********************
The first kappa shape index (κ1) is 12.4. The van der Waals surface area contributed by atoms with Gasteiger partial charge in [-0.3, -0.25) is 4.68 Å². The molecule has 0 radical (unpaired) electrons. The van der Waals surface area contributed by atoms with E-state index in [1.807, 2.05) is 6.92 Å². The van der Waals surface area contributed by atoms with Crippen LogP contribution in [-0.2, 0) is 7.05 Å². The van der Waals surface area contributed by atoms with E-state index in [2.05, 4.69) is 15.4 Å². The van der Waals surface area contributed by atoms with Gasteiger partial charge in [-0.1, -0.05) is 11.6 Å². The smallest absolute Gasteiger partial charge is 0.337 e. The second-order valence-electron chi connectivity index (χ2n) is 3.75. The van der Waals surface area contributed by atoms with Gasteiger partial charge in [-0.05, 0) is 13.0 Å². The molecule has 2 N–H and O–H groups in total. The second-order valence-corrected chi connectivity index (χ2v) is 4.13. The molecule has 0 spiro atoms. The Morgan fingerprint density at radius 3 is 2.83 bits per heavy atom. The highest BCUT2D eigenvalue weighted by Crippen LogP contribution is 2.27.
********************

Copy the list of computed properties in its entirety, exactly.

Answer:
The first kappa shape index (κ1) is 12.4. The van der Waals surface area contributed by atoms with Gasteiger partial charge in [-0.3, -0.25) is 4.68 Å². The molecule has 0 radical (unpaired) electrons. The van der Waals surface area contributed by atoms with E-state index in [1.807, 2.05) is 6.92 Å². The van der Waals surface area contributed by atoms with Crippen LogP contribution in [-0.2, 0) is 7.05 Å². The van der Waals surface area contributed by atoms with E-state index in [2.05, 4.69) is 15.4 Å². The van der Waals surface area contributed by atoms with Gasteiger partial charge in [-0.1, -0.05) is 11.6 Å². The smallest absolute Gasteiger partial charge is 0.337 e. The second-order valence-electron chi connectivity index (χ2n) is 3.75. The van der Waals surface area contributed by atoms with Gasteiger partial charge in [-0.05, 0) is 13.0 Å². The molecule has 2 N–H and O–H groups in total. The second-order valence-corrected chi connectivity index (χ2v) is 4.13. The molecule has 0 spiro atoms. The Morgan fingerprint density at radius 3 is 2.83 bits per heavy atom. The highest BCUT2D eigenvalue weighted by Crippen LogP contribution is 2.27.